Resources

The MCA has set a goal of broadband service being universally available, but Maine’s population isn’t dense enough for the private sector alone to expand broadband service. Along with limited state funding, public-private partnerships are required with involvement from the local level. The following resources are intended to be helpful to local community leaders and contribute to the expansion of broadband service statewide.

mark-tegethoff-lX-sxatAvqc-unsplash.jpg

Maine Broadband Coalition
Resources Page

timothy-meinberg-yzMKGjlz0Ic-unsplash.jpg

Enroll in the Affordable Connectivity Program

keith-luke-Ad2BXIYc_gc-unsplash.jpg

The Maine Jobs &
Recovery Plan

257929068_4ca6f10b2c_o.jpg

Maine Homeowner Assistance Fund
(HAF) Program

steven-ritzer-zeuU9P1ta4k-unsplash.jpg

Community-Driven Broadband Process
(Island Institute)

paul-varnum--v9P8wwMXRA-unsplash.jpg

Planning a Community Broadband Roadmap (NTIA)

Mapping

Mapping broadband service helps customers know where broadband is available, and it helps grant applicants identify potentially unserved areas. There will be future opportunities to submit data or comment on the availability or lack of broadband service. Please visit our data collection web page for more information.

 

Get Up to Speed:

Mainers can take a speed test through a project of the Maine Broadband Coalition. 

 

 

NetworkMaine Maps:

The Maine School and Library Network provides internet access to its members; the E-Rate Funded Services map depicts information pulled from applications to the FCC. 

 

NTIA Map:

Indicators of Broadband Need shows the digital divide across the country and was released in June 2021.

Links

 

These external links lead to resources for community leaders:

Broadband Utility Districts

The Community Broadband Planning Support Program includes resources and assistance for communities that have chosen the operational structure of a Broadband Utility District in order to expand broadband service availability. ConnectMaine prioritizes assistance to communities that meet the following requirements:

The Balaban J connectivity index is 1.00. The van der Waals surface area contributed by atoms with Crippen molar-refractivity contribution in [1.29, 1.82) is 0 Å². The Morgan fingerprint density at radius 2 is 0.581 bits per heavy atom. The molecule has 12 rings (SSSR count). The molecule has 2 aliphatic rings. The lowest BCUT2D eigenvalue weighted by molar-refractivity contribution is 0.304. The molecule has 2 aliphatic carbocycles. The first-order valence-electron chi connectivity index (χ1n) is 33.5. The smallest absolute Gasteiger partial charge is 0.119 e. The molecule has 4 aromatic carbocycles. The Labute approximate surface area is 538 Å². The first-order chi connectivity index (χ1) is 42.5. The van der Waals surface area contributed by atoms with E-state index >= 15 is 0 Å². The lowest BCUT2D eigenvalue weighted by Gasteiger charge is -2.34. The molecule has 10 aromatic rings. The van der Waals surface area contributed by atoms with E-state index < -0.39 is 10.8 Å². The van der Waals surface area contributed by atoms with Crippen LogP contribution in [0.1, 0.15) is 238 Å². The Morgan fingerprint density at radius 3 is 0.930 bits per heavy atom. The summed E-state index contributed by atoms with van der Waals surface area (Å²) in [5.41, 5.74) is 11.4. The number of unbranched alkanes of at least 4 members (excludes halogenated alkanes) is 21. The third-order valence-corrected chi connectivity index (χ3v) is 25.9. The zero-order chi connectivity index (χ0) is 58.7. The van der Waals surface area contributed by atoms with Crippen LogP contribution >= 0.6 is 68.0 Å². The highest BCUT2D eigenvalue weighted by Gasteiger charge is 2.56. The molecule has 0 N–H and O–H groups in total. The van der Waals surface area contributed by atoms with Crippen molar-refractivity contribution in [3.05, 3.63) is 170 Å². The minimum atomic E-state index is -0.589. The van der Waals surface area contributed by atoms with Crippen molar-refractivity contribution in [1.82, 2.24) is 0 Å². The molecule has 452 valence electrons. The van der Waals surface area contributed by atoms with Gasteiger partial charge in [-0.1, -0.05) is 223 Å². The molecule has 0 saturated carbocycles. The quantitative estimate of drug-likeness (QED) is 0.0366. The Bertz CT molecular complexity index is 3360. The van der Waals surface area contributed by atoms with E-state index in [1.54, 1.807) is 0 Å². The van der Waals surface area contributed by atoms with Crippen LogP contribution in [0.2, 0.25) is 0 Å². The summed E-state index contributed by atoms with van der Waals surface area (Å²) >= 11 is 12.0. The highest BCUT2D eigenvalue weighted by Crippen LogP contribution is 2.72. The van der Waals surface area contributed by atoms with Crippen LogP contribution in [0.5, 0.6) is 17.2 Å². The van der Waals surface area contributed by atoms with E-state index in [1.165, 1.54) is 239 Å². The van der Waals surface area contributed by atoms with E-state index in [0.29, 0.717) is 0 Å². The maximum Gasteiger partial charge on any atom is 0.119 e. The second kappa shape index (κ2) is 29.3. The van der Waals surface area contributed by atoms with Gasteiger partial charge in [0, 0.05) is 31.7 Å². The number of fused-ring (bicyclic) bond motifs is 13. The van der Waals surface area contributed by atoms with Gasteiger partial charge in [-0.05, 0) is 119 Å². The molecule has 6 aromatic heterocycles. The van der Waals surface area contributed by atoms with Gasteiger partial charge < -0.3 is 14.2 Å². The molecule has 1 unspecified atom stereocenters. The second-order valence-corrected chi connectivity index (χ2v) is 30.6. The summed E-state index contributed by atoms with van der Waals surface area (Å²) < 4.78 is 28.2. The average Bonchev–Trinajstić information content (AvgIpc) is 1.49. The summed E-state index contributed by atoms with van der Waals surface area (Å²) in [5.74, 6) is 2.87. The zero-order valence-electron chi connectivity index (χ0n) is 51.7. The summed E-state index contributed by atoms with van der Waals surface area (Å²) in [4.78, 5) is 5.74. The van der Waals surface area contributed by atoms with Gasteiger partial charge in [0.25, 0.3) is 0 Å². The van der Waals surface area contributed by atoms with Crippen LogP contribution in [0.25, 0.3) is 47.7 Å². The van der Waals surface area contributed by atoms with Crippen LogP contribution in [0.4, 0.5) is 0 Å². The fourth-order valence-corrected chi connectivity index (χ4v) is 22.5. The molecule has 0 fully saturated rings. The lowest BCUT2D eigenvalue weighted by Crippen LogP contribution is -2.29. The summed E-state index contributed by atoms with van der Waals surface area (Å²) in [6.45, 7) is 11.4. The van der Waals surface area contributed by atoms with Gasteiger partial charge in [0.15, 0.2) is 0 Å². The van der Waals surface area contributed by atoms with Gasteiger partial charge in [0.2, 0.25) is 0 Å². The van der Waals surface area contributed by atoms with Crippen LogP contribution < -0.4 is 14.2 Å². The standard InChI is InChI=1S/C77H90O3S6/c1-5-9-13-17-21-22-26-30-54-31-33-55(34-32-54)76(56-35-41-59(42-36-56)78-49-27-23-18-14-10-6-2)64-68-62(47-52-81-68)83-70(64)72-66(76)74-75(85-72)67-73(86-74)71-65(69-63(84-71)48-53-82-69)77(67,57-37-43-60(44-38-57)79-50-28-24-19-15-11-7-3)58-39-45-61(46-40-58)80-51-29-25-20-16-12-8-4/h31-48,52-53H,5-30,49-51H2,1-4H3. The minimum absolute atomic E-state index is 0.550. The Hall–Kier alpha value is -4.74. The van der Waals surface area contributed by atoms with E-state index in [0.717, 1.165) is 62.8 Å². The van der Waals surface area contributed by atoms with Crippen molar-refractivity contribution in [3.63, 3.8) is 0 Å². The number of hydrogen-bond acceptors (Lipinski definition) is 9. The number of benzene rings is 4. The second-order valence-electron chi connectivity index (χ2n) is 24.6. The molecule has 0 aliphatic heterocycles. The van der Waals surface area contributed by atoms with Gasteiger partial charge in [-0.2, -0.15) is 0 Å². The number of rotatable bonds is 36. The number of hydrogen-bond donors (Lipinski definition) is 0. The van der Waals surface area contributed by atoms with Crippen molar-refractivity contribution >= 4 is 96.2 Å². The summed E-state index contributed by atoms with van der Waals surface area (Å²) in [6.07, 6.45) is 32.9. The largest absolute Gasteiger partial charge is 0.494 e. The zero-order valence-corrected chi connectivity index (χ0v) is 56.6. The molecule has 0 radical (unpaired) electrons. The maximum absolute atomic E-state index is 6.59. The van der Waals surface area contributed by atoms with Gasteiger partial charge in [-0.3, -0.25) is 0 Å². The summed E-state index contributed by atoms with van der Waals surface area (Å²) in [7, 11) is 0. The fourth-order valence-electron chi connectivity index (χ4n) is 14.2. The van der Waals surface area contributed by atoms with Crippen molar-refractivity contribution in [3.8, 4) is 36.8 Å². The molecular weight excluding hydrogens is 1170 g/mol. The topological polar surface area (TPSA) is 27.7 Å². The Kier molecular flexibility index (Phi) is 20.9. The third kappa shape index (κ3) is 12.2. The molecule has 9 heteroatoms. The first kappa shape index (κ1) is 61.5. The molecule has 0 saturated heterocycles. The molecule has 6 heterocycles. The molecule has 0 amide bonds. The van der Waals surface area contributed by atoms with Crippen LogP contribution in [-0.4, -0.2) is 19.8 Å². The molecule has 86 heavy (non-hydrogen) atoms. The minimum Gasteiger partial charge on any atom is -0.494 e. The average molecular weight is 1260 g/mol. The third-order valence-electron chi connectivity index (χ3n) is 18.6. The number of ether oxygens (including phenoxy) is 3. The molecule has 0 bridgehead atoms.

• At least four municipalities or local governments have undertaken the Community-Driven Broadband Planning Process;

  • Local government leaders have approved efforts to form a BUD; 

  • There's commitment that the BUD will take on the responsibility of digital equity and inclusion, including efforts to connect customers to the Affordable Connectivity Program or similar opportunities; and 

  • There's commitment to a broadband solution that will result in broadband service availability--service offerings will include 100mbps/100mbps at least.

 

Resources

State statutes allow organization and interlocal cooperation to establish a utility district for broadband services and issue revenue bonds
 

Assistance

For communities that have decided to establish and use a Broadband Utility District to expand broadband availability, ConnectMaine staff will coordinate outreach for technical assistance needed. 
 

 

Grants

The legal fees and other costs involved in establishing a Broadband Utility District are eligible project costs under ConnectMaine Community Broadband Planning Grants. ConnectMaine aims to ensure availability of Broadband Infrastructure Grants for BUD applicants.